Supposing the Turks force the passage of the Shil, which they may perhaps do, they will meet the first serious resistance on the Aluta, near Slatina. The Aluta is a much more formidable barrier by its width and depth; besides, with a little alacrity, the Russians may there concentrate an army capable not only of repelling all Turkish attacks, but of following up the victory at once. Indeed, a Russian victory at Krajova, unless very strongly defined, would not be of much importance, as in three forced marches the Turks could reach Kalafat and the Danube, and thus escape pursuit. But a Turkish defeat at Slatina, besides being more decisive from the greater mass of Russian troops collected there, would give the Russians five or six days of pursuit; and everybody knows that the fruits of a victory are not collected on the field of battle, but during the pursuit, which may bring about a total disorganization of the discomfited army. It is, then, not likely that Omer Pasha, if Gorchakoff wishes to oppose him there, will ever be able to cross the Aluta; for taking every chance in favor of the Turks, Omer Pasha cannot bring more than 25,000 men to the banks of that river, while Gorchakoff may easily collect 35,000 in good time. As to the flank attacks of the Turks from the southern shore of the Danube, they are tolerably harmless, if the attacking force does not dispose of a prodigious quantity of pontoons and other materials very rarely met with among the Turks. But supposing that even the Aluta were forced, and even the Arges, another important river further east, who will imagine that Omer Pasha can succeed in forcing the Russian retrenchments at Bucharest, and in putting to flight, in a pitched battle, an army which must certainly outnumber by about one-third the troops he could bring against it?
If the war, then, is conducted upon anything like military principles on the Russian side, Omer Pasha's defeat appears certain; but if it is carried on not according to military but to diplomatic principles, the result may be different.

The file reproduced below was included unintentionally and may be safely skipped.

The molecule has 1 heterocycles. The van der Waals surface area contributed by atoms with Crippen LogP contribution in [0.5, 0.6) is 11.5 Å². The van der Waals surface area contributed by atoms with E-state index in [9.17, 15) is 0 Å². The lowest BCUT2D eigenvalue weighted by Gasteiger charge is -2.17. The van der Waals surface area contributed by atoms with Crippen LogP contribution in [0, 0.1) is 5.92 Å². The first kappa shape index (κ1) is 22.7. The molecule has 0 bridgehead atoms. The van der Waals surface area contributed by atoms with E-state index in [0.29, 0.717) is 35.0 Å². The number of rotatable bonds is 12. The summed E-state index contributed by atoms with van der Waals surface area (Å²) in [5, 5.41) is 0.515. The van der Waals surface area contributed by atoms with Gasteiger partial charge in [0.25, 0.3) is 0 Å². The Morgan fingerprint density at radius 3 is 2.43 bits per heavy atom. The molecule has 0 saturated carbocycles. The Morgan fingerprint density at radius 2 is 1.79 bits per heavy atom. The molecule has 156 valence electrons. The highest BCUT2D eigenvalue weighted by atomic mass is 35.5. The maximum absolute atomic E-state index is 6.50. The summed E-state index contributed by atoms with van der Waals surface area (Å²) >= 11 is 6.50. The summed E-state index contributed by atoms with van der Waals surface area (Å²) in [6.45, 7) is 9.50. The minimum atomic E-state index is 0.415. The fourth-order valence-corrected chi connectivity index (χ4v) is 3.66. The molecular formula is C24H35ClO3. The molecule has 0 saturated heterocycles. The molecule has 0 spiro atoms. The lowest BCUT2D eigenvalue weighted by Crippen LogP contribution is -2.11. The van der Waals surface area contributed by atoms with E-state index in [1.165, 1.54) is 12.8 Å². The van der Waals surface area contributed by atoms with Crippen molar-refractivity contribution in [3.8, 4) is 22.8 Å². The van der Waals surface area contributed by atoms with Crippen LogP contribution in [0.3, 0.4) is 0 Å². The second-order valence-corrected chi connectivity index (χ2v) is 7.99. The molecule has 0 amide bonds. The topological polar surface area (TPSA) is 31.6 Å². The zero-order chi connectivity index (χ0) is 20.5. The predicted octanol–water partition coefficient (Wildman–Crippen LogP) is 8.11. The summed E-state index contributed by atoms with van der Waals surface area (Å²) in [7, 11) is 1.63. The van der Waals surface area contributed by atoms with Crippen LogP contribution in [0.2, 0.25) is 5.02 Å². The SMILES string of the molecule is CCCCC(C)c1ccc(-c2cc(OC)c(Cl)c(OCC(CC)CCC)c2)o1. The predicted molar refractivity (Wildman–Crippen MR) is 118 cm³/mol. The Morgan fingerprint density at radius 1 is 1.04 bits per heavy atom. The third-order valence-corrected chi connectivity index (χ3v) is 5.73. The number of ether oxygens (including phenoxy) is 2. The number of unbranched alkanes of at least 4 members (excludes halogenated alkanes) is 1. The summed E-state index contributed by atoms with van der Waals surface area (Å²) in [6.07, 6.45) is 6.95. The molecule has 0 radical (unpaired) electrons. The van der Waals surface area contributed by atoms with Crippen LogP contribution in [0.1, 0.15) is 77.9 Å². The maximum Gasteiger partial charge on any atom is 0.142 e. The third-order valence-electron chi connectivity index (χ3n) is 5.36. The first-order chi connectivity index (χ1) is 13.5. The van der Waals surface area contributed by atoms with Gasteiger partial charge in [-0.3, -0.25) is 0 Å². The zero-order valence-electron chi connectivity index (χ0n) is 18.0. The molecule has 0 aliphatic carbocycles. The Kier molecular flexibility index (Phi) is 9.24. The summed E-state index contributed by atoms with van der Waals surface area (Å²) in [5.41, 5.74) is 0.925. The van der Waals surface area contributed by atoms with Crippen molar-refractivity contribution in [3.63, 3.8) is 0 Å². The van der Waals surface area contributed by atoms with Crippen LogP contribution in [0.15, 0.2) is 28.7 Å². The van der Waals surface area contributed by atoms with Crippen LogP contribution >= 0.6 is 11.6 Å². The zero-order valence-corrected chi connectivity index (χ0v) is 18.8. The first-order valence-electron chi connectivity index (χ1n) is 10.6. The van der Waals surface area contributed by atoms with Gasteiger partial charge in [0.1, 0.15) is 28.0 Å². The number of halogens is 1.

The voluntary retreat of the Russians from the important military position of Kalafat, after so many troops had been sent there to menace Servia; the unresisted passage of the Danube by Omer Pasha; his comparatively unmolested and very slow movements in Lesser Wallachia (the country west of the Aluta); the insignificance, as far as we can judge, of the Turkish attacks on all other points; lastly, the strategical errors implied in the advance from Widin, and which nobody can for a moment suppose Omer Pasha to have overlooked all these facts seem to give some ground for a conclusion which has been adopted by some competent judges, but which appears rather fanciful. It is, that there is a sort of tacit understanding between the two opposing generals, by which Lesser Wallachia is to be ceded by the Russians to the Turks. The Aluta, say those who entertain this opinion, forms a very comfortable natural barrier, across which the two armies may look at each other the whole dreary winter long, while the diplomatists again busy themselves to find out a solution. The Russians, by receding so far, would not only show their generosity and peaceable feelings, but they would at the same time get a sort of right upon the usurped territory, as a joint occupation of the Principalities by Russians and Turks is a thing exceedingly in harmony with existing treaties. They would, by this apparent generosity in Europe, escape real dangers in Asia, where they appear to be worse off than ever, and above all, they would at any moment be strong enough to drive the Turks out of the strip of territory allowed to them on the left bank of the Danube. Curious but by no means satisfactory evidence in favor of this theory may be found in the fact that it is openly propounded by Vienna journals enjoying the confidence of the Court. A few days will show whether this view of the question is correct, -or whether actual war, in good earnest, is to be carried on. We shall be disappointed if the latter does not prove to be the case.